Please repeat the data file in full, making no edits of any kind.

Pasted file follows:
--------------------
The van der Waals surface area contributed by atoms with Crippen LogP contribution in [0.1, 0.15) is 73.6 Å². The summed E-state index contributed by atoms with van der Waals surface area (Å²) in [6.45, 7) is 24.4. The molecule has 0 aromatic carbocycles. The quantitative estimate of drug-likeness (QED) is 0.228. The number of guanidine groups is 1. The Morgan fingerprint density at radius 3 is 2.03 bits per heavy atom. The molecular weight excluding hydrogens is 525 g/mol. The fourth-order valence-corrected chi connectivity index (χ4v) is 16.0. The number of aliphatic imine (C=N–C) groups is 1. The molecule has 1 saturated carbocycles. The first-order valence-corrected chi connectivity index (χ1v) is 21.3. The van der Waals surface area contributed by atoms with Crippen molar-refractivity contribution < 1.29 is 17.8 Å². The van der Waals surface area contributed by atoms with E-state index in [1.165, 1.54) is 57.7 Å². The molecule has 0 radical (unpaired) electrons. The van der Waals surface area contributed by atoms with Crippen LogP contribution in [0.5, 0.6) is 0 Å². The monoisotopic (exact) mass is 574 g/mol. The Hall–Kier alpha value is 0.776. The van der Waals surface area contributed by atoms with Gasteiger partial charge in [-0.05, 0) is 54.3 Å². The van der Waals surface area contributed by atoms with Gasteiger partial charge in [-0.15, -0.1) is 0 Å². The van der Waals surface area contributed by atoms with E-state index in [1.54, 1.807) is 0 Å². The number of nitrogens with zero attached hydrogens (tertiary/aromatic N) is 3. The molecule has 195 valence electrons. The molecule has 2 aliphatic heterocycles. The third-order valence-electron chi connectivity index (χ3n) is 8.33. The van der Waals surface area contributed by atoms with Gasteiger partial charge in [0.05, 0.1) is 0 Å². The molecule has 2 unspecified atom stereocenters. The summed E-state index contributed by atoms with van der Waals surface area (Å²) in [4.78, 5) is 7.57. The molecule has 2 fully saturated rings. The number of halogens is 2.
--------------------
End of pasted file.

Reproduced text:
The van der Waals surface area contributed by atoms with Crippen LogP contribution in [0.1, 0.15) is 73.6 Å². The summed E-state index contributed by atoms with van der Waals surface area (Å²) in [6.45, 7) is 24.4. The molecule has 0 aromatic carbocycles. The quantitative estimate of drug-likeness (QED) is 0.228. The number of guanidine groups is 1. The Morgan fingerprint density at radius 3 is 2.03 bits per heavy atom. The molecular weight excluding hydrogens is 525 g/mol. The fourth-order valence-corrected chi connectivity index (χ4v) is 16.0. The number of aliphatic imine (C=N–C) groups is 1. The molecule has 1 saturated carbocycles. The first-order valence-corrected chi connectivity index (χ1v) is 21.3. The van der Waals surface area contributed by atoms with Crippen molar-refractivity contribution < 1.29 is 17.8 Å². The van der Waals surface area contributed by atoms with E-state index in [1.165, 1.54) is 57.7 Å². The molecule has 0 radical (unpaired) electrons. The van der Waals surface area contributed by atoms with Crippen LogP contribution in [0.5, 0.6) is 0 Å². The monoisotopic (exact) mass is 574 g/mol. The Hall–Kier alpha value is 0.776. The van der Waals surface area contributed by atoms with Gasteiger partial charge in [-0.05, 0) is 54.3 Å². The van der Waals surface area contributed by atoms with Gasteiger partial charge in [-0.15, -0.1) is 0 Å². The van der Waals surface area contributed by atoms with E-state index in [1.54, 1.807) is 0 Å². The number of nitrogens with zero attached hydrogens (tertiary/aromatic N) is 3. The molecule has 195 valence electrons. The molecule has 2 aliphatic heterocycles. The third-order valence-electron chi connectivity index (χ3n) is 8.33. The van der Waals surface area contributed by atoms with Gasteiger partial charge in [0.05, 0.1) is 0 Å². The molecule has 2 unspecified atom stereocenters. The summed E-state index contributed by atoms with van der Waals surface area (Å²) in [4.78, 5) is 7.57. The molecule has 2 fully saturated rings. The number of halogens is 2.